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32 Years of the Stander Symposium

By Bella Fusillo ’22

Browse Bella Fusillo's interactive timeline of the Stander Symposium

As a university student, the feeling of winning the lottery barely scratches the surface of what it feels like to hear that you have a Thursday with no classes. Until my second semester here at UD, I had no formal introduction to the Stander Symposium — only that it was listed next to the words “April 24: No Class” on all of my syllabi, and that was enough for me. I did eventually get to know Stander when my professor in the class Intro to the University Experience explained that this was no off-day, but a day of alternate learning. Basically, we still had homework. But I didn’t mind. At least I wasn’t sitting in a classroom on a beautiful spring day.

Serious scholarship

To fulfill our alternative learning requirements, we had to attend any three presentations, but at least one had to be history-related. I remember walking into Kennedy Union and seeing all the presenters and their families, and I felt severely underdressed in my gym clothes. Nonetheless, as I skimmed the list of presentations, I was surprised by the range of projects and creativity displayed in them. You tend to think that undergraduate research doesn’t really matter, that it’s just for your degree (especially when graduate schooling is becoming all the more desirable in the job market), but I remember appreciating that UD was recognizing the hard work being put in by its students and giving them a chance to show it off. 

Research, performances, speakers, activities

When I started my research into the history of the Stander Symposium, I didn’t expect to find as much growth and change over the years as I did. The commitment to showcasing student creativity and community from the chairs and committees was obvious, even when I was reading something like a faculty-staff memo that simply outlined the sign-up process for students. The symposium was started to honor Brother Joseph W. Stander, S.M., a man who did it all. He came to UD as a student, then returned as a math professor. From there, he held many positions, including vice president of academic affairs and provost. He retired in 1989 and the first Stander Symposium was held one year later, in March of 1990; talk about making an impact!

Stander Symposium’s development went through many stages over the past 32 years. The symposium has worked with other shows and events on campus in a variety of ways throughout the years. Written works and visual arts have been on display in conjunction with both the Orpheus art show and the juried Horvath Show in past years. Through the UD Speaker Series, students have heard from leaders in education and innovation since 2012. Before the Speaker Series partnership, however, Stander had annual keynote speakers starting in 2005 with former New York Gov. Mario Cuomo. My personal favorite was from 2006, when Jane Goodall, the world-renowned primatologist and conservationist, came to campus to present her talk, “Reason for Hope.” As a close second — and something else I hadn’t heard of — was the TOMS Style Your Sole event. In 2010, Blake Mycoskie, founder and CEO of the shoe company TOMS, was the keynote speaker, but also hosted a pre-symposium event at ArtStreet when students could design their own pair of TOMS shoes. From 2005 to 2011, the Stander Cup was hosted by the health and sport science department in conjunction with Stander Symposium. During this event, groups of students participated in games at RecPlex based on athletic skill, teamwork and strategy.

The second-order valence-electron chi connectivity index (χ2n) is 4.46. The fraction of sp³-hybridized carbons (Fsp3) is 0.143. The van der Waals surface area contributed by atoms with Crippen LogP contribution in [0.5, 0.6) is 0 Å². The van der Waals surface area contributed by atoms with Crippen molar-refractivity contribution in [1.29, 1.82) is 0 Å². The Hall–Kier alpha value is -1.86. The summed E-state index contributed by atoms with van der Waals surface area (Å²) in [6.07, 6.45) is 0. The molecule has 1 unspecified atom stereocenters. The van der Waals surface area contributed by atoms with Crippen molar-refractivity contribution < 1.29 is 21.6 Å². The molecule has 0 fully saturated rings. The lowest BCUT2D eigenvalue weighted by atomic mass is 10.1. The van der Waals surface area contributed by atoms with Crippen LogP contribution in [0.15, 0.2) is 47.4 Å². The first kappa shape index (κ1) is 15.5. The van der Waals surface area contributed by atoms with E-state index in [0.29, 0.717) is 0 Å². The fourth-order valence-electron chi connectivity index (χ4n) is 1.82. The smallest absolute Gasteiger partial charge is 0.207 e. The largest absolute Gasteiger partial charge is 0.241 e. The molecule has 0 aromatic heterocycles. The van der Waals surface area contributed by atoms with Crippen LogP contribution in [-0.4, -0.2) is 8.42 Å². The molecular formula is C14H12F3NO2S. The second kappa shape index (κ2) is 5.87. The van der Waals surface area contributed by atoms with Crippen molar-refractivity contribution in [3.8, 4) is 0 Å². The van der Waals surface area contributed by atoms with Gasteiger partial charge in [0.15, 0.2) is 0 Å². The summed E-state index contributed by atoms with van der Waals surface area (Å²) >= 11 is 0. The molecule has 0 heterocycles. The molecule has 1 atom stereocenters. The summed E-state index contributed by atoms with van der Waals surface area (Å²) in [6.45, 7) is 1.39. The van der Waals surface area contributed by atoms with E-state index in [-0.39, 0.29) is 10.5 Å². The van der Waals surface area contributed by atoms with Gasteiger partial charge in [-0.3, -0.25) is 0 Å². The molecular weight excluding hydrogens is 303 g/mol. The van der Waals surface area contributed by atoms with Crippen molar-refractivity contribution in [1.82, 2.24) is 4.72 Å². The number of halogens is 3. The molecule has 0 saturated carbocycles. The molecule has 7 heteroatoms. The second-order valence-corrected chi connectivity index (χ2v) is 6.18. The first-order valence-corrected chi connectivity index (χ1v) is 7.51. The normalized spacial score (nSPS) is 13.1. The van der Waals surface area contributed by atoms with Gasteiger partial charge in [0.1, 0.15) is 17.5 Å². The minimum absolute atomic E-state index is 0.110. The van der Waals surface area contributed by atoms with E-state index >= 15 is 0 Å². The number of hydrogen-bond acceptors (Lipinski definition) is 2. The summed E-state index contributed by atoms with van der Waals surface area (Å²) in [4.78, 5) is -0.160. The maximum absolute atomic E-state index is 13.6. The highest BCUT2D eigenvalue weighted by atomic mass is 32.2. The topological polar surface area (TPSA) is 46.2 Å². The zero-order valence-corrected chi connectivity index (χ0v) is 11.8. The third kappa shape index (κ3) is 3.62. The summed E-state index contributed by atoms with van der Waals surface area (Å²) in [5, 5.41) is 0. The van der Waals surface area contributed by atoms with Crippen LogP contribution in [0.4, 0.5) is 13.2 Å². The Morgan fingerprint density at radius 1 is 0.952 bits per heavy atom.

projects and audience expand

Another area that caught my attention was the sheer size of Stander. The symposium didn’t expand outside of the Kennedy Union ballroom until 1993, but by 2006, events were held all across campus. The 1998 symposium was reported as the largest yet, hosting 87 poster projects. In comparison, though completely virtual, the 2020 event had 307 projects. I also had assumed that students always had the day off of classes for alternate learning, but it turned out that the first “Day at the Stander” didn’t occur until 2006. This adaptation, I believe, is what led to the success and popularity of Stander among the UD community. Being able to present to your peers and then go watch their presentations is by far the most exciting part of the Stander Symposium.

The Stander Symposium is continuously growing and adapting. From the implementation of campuswide events to the shift to virtual presentations in the midst of the COVID-19 pandemic, Stander has stood the test of time and continues to serve the UD community, shining a spotlight on the creative and intellectual young minds powering our future. 

— Bella Fusillo is a junior history major from Lima, Ohio.

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